Bronson McPherson, David Guest, Barton Maher, Ian Tanner and Amit Chanan
There is significant community interest in the potential for water supply dams to be adapted for flood mitigation, particularly for major dams located upstream of flood vulnerable populations. There may be a number of large dams which have the potential to provide significant flood mitigation benefits to Australian communities if they can be adapted for flood mitigation functionality. Other dams already provide significant flood mitigation benefits, however their limitations are not properly understood by the general public. Two major dams located near a large urban town centre prone to flooding are examined as a case study and some international cases are presented.
Flood mitigation often has a different funding source to water supply. The funding arrangements for flood mitigation dam works can be complex, considering the potential stakeholders and somewhat intangible benefits. If the community wants to use a water supply dam to provide flood mitigation then who provides the funding for the modification works?
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Luke Toombes and Rob Ayre
Many large dams are built as multi-purpose structures, providing both flood mitigation and bulk water storage, but requiring a trade-off in functionality between those purposes. In response to the Millennium Drought (2001 to 2009) closely followed by devastating floods in 2011, the State of Queensland initiated a comprehensive review of the operation of its flood mitigation dams. Part of this study involved development of an Integrated Assessment Methodology to provide an informed and unbiased assessment of the competing factors affecting dam operations. The methodology assessed the primary variables of flood damage and other impacts, future bulk water infrastructure and water security requirements in the form of a net present cost/benefit. The study concluded that modification of the dam flood release strategy to reduce flood damage during large events would come at the expense of increased frequency of minor flooding, or vice versa, with minimal net benefit. Similarly, reducing bulk water storage to increase flood mitigation would increase water supply costs by a similar magnitude to the flood damage prevented.
Paul Southcott, Tony Harman
This paper addresses structural behaviour of the Rowallan spillway walls and the learning that can be derived from this in the design of critical retaining walls in dams and how this can be applied both to remedial works and new work. The authors propose design criteria suitable for retaining walls in high hazard dams.
Behrooz Ghahreman Nejad
In recent years, dam designers have become increasingly interested in application of the geomembrane sealing systems (GSS) in design of tailings storage facilities around the world. The main reasons for this have been the deformation characteristics, environmental aspects (ie seepage minimisation), speed of construction and constructability of geomembrane liners in most climatic conditions. This paper reports the design and application of two types of geomembrane sealing system in Angas Zinc (AZ) and Sarcheshmeh Copper (SC) tailings dams. The former is a 25m high zoned earthfill embankment with an HDPE liner system, located in an environmentally sensitive site in South Australia. The latter is a 94m high zoned rockfill embankment with a PVC liner system, located in a region of high seismicity in central Iran.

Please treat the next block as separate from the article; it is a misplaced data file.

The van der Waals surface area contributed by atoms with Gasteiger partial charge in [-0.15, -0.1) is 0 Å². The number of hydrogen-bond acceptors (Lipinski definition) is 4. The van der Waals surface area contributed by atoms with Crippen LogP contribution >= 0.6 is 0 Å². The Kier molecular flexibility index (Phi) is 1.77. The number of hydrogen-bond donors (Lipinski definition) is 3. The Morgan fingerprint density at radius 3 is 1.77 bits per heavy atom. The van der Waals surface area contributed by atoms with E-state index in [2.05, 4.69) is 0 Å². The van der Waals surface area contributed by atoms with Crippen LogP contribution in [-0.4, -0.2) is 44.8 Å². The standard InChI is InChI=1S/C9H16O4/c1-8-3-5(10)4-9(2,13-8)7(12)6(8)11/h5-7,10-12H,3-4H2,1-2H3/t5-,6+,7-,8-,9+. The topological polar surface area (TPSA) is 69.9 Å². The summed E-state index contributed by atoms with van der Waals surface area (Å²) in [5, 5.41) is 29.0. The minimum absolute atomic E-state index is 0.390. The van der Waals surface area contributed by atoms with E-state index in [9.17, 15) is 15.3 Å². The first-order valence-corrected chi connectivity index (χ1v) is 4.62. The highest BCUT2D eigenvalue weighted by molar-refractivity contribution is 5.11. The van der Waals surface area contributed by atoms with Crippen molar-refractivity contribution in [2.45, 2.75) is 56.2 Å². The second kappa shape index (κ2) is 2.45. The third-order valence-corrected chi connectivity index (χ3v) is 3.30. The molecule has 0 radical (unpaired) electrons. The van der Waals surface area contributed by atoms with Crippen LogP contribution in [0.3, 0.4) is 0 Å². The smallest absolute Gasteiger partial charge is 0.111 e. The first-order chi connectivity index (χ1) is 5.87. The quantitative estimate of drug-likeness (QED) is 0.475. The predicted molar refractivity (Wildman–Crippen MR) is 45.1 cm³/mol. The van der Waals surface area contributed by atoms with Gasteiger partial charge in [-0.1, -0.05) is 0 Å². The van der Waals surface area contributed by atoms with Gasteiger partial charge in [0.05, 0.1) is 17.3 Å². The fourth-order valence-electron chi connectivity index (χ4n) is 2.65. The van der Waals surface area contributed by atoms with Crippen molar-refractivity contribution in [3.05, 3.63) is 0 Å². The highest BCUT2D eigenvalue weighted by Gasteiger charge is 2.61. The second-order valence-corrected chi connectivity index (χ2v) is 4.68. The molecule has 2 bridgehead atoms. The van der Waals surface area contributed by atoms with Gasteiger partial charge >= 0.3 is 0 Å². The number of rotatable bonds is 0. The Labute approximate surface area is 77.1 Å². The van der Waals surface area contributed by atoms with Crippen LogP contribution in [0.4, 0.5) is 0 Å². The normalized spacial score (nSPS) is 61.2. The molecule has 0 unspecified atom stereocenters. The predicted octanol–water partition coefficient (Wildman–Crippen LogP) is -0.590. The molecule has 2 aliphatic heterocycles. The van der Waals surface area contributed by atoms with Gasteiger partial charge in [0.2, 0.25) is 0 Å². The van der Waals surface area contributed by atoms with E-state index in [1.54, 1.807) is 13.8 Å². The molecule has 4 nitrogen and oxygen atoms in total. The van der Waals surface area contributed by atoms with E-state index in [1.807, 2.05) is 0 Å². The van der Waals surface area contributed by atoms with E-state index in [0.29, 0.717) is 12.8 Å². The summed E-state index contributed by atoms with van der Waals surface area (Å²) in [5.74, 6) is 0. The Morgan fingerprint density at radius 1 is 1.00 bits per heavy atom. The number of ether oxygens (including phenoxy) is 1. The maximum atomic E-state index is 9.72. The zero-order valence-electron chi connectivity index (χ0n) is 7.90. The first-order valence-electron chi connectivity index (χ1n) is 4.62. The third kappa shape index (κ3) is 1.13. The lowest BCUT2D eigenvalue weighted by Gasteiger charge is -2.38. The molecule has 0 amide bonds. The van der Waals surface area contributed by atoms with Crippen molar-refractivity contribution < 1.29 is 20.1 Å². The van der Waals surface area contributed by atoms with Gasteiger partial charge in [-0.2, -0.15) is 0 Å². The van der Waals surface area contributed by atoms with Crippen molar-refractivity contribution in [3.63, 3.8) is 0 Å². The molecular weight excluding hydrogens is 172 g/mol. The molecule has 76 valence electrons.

The designs of the AZ and SC geomembrane sealing systems including geomembrane liner, drainage layer, anchoring, leak detection system and drains, and instrumentations are discussed in detail. The performance of the liner systems during operation is also presented.
Dennis C. Green
Current good practice for risk management as represented in ANCOLD guidelines emphasises risk reduction beyond tolerable risk levels to As Low As Reasonably Practicable (ALARP). Risk reduction reflected in key design parameters such as the spillway design flood is monitored on a quantitative basis, while the guidelines also draw attention to a number of non-quantifiable measures.
Recent work health and safety legislation in Australia does not at first appear to relate to dam safety, but it mandates elimination of risk, and, if that is not possible, then it mandates reduction of risk So Far As Is Reasonably Practicable (SFAIRP). It is tempting to believe that this is equivalent to ANCOLD’s approach to ALARP, but the devil is in the detail of the legislation. This paper argues for a change to a more systematic presentation of recording of decisions on dam safety risk management, lest the legislation expose dam owners unwittingly to liability when they thought they were following good practice. In particular, the re-focussing of ANCOLD Guidelines to align more recognisably with the new legal paradigm, including preparation and adoption of a Safety Case, is recommended.
Wark, Bob; Thomas, Louise
This paper discusses the rating curves developed for several case studies from the Pilbara and Kimberley, including the Harding Dam, Moochalabra Dam and Ophthalmia Dam. The paper will discuss the impact of underestimated rating curves on the design of infrastructure. An example has occurred at Harding Dam where the pump station was designed to be inundated at a 1:100 AEP and this is now estimated to occur at a lower AEP. The paper will also discuss methods to improve the accuracy of rating curves and the challenges associated with determining accurate rating curves.